He began creating more of these one-of-a-kind, hand-painted and signed paintings to wear, and the Malinsky Signature Scarf™ series was born.

The scarves are popular with people who know Malinksy as a painter, and with many of those who collect his work.

“Because I am a collector of Malinsky’s art, I have always wanted one within reach more consistently. This scarf fits the bill perfectly. An original work of art, and a fabulous accessory rolled into one!” says one of the artist’s clients.

“I have a Malinsky on my living room wall that I adore. Now I have one I can take with me anywhere I go,” says another client.

Malinsky Signature Scarf #19 (detail) by Richard Malinsky. Copyright © Richard Malinsky
Malinsky Signature Scarf #19 (detail) by Richard Malinsky. Copyright © Richard Malinsky

In the past, artists have been concerned about mixing their fine art creations with what had traditionally been considered as “craft”. Richard Malinsky feels that those lines are much less defined these days. “Years ago, I was part of an art world that made a clear distinction between ‘High Art’ and craft,” he says. “Fortunately, we have evolved beyond that. I do believe there are many forms of art and that fine art painting is more philosophical than functional while ‘handcraft’ is functional first and sometimes also philosophical. I do not believe this is good or bad, higher or lower – just conceptually different. In my mind, I bridge this gap by describing my scarves as “Paintings to Wear”. Other than the difference in surface, I approach them in the same way I approach my painting – my thinking, style and color palette are the same. I am communicating joy, beauty and celebrating uniqueness.”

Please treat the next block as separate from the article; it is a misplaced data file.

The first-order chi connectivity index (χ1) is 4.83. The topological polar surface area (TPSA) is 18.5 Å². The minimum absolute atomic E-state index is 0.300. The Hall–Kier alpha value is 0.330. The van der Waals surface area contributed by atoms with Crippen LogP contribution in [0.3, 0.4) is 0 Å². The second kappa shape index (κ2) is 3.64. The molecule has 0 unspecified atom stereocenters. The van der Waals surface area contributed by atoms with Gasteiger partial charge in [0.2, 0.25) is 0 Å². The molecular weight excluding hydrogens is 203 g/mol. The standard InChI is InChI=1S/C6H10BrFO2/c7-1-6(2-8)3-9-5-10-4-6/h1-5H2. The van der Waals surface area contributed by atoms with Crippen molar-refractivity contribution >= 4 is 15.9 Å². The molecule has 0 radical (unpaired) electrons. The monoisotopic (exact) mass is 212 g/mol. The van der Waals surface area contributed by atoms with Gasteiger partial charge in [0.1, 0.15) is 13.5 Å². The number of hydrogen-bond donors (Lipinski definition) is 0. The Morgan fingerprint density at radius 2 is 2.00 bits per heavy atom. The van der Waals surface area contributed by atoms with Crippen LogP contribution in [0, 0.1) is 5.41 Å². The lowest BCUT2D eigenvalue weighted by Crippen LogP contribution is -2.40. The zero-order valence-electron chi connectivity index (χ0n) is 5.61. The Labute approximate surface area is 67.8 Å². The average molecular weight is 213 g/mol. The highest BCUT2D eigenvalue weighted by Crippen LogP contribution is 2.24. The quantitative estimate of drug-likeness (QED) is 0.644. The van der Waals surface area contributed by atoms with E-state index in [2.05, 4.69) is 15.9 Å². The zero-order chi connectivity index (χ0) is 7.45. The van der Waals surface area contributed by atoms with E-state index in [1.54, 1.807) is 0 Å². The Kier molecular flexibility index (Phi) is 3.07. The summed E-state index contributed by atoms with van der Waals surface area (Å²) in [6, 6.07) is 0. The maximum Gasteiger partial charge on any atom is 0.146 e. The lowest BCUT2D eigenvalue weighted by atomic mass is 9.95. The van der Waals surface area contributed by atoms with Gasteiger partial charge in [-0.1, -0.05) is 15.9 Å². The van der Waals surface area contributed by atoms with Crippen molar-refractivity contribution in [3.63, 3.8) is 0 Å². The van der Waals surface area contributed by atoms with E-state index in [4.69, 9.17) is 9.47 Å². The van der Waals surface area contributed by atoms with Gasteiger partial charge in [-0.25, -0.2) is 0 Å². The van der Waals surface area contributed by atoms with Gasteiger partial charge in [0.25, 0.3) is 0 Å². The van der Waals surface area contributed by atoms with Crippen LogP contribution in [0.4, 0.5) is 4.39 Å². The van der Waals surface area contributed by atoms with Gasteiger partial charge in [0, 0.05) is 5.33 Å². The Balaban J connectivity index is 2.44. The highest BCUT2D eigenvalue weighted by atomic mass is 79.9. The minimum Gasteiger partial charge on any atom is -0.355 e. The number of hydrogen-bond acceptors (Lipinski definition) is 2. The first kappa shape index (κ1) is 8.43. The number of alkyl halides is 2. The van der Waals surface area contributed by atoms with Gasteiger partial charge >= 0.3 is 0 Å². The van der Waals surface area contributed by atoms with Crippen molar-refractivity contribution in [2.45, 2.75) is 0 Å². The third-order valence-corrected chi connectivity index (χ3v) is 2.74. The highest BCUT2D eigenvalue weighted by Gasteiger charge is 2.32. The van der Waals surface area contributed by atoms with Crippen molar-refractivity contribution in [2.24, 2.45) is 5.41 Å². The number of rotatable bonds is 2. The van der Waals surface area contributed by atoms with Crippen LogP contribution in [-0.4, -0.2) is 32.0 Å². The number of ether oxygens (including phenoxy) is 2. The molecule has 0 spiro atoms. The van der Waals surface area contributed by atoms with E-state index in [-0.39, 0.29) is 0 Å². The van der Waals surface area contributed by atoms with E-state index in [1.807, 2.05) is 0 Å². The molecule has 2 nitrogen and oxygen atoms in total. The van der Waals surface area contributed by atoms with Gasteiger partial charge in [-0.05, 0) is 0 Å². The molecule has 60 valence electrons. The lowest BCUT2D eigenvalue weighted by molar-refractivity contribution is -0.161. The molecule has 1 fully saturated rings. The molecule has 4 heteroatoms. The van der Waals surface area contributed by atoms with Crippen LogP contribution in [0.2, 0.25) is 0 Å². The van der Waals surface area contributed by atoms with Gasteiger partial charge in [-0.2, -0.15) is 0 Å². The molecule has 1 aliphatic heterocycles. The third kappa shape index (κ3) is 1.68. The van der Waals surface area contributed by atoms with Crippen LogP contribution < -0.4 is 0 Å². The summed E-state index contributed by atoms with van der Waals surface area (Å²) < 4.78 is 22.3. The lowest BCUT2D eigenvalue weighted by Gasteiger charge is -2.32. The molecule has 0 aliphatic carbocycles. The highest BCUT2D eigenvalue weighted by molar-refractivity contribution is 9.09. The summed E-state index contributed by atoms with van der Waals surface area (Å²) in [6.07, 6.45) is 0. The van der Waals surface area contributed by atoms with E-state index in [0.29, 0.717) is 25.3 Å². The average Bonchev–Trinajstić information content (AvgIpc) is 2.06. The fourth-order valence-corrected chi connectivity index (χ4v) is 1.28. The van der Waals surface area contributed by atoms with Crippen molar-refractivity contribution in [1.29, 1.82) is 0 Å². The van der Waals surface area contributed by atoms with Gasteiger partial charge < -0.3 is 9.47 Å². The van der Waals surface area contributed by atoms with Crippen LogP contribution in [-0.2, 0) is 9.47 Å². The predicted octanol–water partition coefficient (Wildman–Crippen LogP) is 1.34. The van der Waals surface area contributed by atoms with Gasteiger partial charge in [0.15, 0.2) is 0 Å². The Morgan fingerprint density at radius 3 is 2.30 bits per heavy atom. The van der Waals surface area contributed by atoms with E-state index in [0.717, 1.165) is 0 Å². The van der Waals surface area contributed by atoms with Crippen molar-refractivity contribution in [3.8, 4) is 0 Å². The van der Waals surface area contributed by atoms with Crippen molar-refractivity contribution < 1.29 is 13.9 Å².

And offering his clients a painting they can wear.

– SerenaK

"Winter's Desire" by Richard Malinsky. Copyright © Richard Malinsky
“Winter’s Desire” by Richard Malinsky. Copyright © Richard Malinsky

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This post is part of  the 365 Days Project – a year-long series of daily posts that began as a tribute to artists and the creative mind and ended up as a collection of interviews with artists around the world.

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Artist Credits for the images included in this post:

Images featured:

Seven Seas Suite
Richard Malinsky,
Connecticut
Acrylic

Loosely Bound
Richard Malinsky,
Connecticut
Acrylic on unstretched free-form canvas

Malinsky Signature Scarf #19
Richard Malinsky,
Connecticut
Hand-painted silk scarf

Malinsky Signature Scarf  #19 (detail)
Richard Malinsky,
Connecticut
Hand-painted silk scarf

Winter’s Desire
Richard Malinsky,
Connecticut
Acrylic on canvas

Richard Malinsky’s artwork can be viewed at: Richard Malinsky



SerenaK image logo
Serena Kovalosky is the owner-producer at Artful Vagabond Productions LLC, specializing in cultural projects, exhibitions and films on visual arts. Kovalosky is also a professional sculptural artist and curator.